of using a range of ethanol and methanol blends, and encourage or  
force the sale of other alternatives: hydrogen, electricity, CNG, etc.  
Academic analysis has suggested that achieving substantial biofuels  
and methanol expansion is a matter of creating new government  
policies, mandates, and subsidies to overcome the technical issues of  
alcohol fuel production and the practical issues challenges of the  
"chicken and egg" deployment hurdle. Some of these policies fail to  
fully appreciate the technical, cost, and liability issues that will  
be imposed on the automotive and fuel industry. Perhaps more  
importantly, these policies assume that major breakthroughs in clean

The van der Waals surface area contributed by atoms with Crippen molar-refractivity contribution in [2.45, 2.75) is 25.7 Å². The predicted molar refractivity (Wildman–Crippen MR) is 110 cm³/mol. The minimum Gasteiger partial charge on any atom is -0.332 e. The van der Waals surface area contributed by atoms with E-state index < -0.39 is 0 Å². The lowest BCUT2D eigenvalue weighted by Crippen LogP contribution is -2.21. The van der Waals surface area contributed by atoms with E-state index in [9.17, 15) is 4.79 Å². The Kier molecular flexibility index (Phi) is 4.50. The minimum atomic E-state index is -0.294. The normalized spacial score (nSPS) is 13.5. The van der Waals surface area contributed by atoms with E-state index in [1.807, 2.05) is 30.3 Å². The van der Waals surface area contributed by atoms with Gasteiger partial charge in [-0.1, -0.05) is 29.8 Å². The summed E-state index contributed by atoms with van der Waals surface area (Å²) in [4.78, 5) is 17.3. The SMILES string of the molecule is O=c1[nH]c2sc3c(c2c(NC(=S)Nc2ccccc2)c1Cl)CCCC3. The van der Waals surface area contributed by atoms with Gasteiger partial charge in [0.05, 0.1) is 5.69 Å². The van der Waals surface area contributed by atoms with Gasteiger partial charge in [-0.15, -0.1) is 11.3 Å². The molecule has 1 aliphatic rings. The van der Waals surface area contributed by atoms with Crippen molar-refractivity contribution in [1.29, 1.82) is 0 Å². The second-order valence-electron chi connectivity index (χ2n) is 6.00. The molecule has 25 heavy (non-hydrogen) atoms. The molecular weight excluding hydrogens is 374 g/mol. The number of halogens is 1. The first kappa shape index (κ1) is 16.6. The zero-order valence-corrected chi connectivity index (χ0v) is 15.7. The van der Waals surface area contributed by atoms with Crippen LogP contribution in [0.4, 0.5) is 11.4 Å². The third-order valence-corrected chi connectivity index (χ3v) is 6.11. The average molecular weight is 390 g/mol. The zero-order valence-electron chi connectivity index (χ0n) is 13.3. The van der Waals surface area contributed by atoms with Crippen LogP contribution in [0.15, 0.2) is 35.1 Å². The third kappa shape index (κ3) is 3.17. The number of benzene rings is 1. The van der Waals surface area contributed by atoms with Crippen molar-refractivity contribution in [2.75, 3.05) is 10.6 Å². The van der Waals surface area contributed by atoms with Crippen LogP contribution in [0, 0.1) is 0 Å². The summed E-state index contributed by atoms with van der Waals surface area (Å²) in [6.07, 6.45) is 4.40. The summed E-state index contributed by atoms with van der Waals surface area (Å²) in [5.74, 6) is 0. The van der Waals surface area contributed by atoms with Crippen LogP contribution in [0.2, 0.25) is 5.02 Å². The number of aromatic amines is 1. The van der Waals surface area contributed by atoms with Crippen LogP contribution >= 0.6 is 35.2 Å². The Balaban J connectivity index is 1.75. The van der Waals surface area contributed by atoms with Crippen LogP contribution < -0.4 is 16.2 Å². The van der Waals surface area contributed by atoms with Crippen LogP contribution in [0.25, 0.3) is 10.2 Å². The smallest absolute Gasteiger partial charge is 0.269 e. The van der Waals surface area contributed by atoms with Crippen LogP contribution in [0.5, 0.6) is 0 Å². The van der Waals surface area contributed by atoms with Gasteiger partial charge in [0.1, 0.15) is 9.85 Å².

fuel production methods are inevitable. What can the lessons of less  
complex fuel initiatives tell us about the merits of the Open Fuel  
Standard? Is this the most effective pathway for industry and the fuel  
providers, or will it undermine and divert critical mass from other  
technologies? Will it provide the opportunity for consumers to select  
preferable technologies? Why does this particular approach warrant  
actions vis-a-vis other potential options? The topic certainly merits  
a rigorous debate and analysis that engages all components of the  
transportation/energy system prior to legislative action.

Web site: http://mit.edu/mitei/news/seminars/stricker.html
Open to: the general public
Cost: Free
Sponsor(s): MIT Energy Initiative, Joint Program on the Science and  
Policy of Global Change
For more information, contact:  Jameson Twomey
jtwomey at mit.edu

Kerry Kennedy - Speak Truth to Power: Take Action for Human Rights
WHEN  Wed., Apr. 18, 2012, 6 – 7:30 p.m.
WHERE  13 Appian Way, Cambridge
TYPE OF EVENT  Forum, Lecture, Question & Answer Session
CONTACT NAME  Amber DiNatale
CONTACT EMAIL  askwith_forums at gse.harvard.edu
CONTACT PHONE  617-384-9968
SPONSORING ORGANIZATION/DEPARTMENT  Harvard Graduate School of Education